The start of the virtual school year has been a struggle for Patricia Reveles, a pharmacy technician at a CVS in Los Angeles, whose daughter is in fourth grade.
Ms. Reveles, 49, is single and has long relied on her mother to help with child deva. But she realized during the first months of the coronavirus pandemic that remote learning required more tech savvy than her mother could provide. Her daughter, 9, needed an adult to help her when the internet went out or her iPad froze, Ms. Reveles said.
So Ms. Reveles recently asked CVS, where she has worked for more than 20 years, to reduce her hours to 24 per week so that she could be home during the day to help her daughter while allowing her to keep some of the benefits that come with being a full-time employee.
“I like my job and I am thankful for it, but I am a single parent and I can’t be there for my daughter,” she said. A CVS spokesman said the company was working with Ms. Reveles’ union to try to accommodate her request.
Ms. Reveles is not alone. As the pandemic wears on and school begins across the country, women working in retail say they are being forced to choose between keeping their jobs and making müddet their children can keep up with remote learning.
Women in all types of jobs are feeling this squeeze. According to a study last month by the Census Bureau, women were three times more likely than men to have left their job because of child-care issues during the pandemic. But the inflexibility of retail work schedules — where shifts can vary widely week-to-week and employees have little choice but to take the hours they are given — make the pressure on those employees particularly acute and likely to lead to more women dropping out of the work force.
“The caregiving responsibilities outside of work are falling heavier on women than on men, and the retail sector in particular is one where you generally don’t have a lot of control over your schedule, which can lead to a real crunch,” said Emily Martin, vice president for education and workplace justice at the nonprofit National Women’s Law Center.
The retail industry, the second-biggest private-sector employer in the United States after health deva, has been roiled by the pandemic, with millions of people out of work. Women made up nearly half of the 15.7 million workers in retail before the pandemic, but they accounted for 65 percent of the industry’s job losses between February and June, according to a report from the center.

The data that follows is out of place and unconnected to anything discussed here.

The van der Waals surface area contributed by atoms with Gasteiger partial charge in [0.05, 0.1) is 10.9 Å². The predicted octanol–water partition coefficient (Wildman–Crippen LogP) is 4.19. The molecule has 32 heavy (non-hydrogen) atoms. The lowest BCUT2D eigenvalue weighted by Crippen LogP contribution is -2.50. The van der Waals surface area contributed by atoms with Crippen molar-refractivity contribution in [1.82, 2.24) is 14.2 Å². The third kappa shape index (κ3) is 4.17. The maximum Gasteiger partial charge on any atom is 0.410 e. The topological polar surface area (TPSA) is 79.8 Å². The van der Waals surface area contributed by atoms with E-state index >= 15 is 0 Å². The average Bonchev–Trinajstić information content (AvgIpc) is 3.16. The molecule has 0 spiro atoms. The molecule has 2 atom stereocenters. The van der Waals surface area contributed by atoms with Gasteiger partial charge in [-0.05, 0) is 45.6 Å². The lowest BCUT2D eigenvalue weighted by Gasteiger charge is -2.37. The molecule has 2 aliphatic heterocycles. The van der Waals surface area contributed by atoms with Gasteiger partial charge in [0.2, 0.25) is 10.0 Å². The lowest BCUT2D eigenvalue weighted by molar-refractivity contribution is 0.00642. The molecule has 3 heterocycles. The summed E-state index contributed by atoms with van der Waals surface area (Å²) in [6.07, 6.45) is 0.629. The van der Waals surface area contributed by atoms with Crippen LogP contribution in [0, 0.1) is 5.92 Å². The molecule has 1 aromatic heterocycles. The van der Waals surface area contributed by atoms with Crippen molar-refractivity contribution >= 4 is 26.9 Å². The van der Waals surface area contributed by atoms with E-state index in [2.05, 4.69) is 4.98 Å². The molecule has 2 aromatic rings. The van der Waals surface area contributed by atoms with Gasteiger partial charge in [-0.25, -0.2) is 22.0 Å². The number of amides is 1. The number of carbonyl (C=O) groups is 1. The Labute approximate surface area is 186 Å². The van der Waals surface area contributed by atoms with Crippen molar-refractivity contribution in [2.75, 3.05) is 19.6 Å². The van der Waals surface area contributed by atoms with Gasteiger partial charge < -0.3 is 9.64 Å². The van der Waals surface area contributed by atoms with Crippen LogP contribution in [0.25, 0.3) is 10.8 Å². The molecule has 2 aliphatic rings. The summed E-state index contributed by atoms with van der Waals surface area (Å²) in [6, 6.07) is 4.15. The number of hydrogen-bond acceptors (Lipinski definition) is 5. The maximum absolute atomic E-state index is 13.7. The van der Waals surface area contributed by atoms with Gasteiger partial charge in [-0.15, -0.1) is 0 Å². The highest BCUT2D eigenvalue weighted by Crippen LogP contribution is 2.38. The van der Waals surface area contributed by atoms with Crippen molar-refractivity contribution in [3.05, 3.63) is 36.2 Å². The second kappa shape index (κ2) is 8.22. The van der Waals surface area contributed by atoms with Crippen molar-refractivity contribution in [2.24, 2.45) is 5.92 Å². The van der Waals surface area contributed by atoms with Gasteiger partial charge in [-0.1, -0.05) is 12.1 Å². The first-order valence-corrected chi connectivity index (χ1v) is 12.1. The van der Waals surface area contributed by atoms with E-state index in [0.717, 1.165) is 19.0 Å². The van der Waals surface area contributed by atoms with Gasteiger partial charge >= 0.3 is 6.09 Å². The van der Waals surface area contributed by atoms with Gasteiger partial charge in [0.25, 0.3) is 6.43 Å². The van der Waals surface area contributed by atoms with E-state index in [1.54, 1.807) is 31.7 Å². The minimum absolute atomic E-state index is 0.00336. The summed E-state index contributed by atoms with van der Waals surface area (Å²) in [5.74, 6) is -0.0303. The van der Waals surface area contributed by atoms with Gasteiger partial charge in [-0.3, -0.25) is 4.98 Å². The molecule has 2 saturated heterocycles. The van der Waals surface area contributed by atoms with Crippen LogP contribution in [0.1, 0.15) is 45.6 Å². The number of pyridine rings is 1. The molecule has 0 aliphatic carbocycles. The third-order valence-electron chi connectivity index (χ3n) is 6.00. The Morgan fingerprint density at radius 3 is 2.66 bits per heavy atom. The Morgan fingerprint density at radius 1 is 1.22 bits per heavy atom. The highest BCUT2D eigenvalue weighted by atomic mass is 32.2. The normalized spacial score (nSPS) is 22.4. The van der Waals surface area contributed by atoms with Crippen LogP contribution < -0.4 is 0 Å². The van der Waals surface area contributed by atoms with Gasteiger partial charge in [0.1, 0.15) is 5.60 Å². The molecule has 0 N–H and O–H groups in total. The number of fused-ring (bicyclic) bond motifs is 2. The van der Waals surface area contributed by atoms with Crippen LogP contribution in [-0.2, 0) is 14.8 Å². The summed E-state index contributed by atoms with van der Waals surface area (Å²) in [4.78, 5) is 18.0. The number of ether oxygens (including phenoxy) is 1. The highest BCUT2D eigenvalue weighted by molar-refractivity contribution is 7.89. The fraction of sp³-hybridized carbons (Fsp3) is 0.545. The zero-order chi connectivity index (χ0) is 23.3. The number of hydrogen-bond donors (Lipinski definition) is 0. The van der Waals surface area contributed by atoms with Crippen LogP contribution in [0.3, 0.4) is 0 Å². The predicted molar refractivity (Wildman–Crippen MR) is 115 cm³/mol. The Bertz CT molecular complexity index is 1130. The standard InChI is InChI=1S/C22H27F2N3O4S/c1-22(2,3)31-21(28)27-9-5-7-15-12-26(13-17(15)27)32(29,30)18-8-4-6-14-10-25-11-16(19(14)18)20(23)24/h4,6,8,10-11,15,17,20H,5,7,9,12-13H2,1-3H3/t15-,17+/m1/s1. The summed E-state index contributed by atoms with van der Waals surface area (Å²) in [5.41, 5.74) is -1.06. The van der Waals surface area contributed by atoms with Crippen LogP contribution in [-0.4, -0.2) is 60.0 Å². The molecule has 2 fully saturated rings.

Those who have kept their jobs were heralded as heroes and rewarded with bonuses and temporary raises during the early months of the pandemic. However, many of these same retail workers find themselves struggling to fulfill endless parenting obligations while hanging onto jobs that seem increasingly precarious in a weak economy.
To date, federal and state governments have offered little or no child-care relief to working parents. The current debate in Washington has focused on restoring additional unemployment assistance, which lapsed in July, and granting more tax deductions to businesses, ostensibly to help them stay afloat and keep people employed.
But employees, union leaders and labor experts say none of that government support has motivated companies to find ways to accommodate workers who also need to supervise their children during online school.
Amazon is offering 10 days of subsidized child deva, asking employees to cover no more than $35 a day for day-care centers and $5 an hour for in-house babysitters. The benefit ends next month.
Rachel Belz, who was an Amazon warehouse worker in West Deptford, N.J., said she needed more coverage.
Before she left her job this month, she was ending her shift at 5 a.m. and then getting only a few hours of sleep before having to get up to watch her son.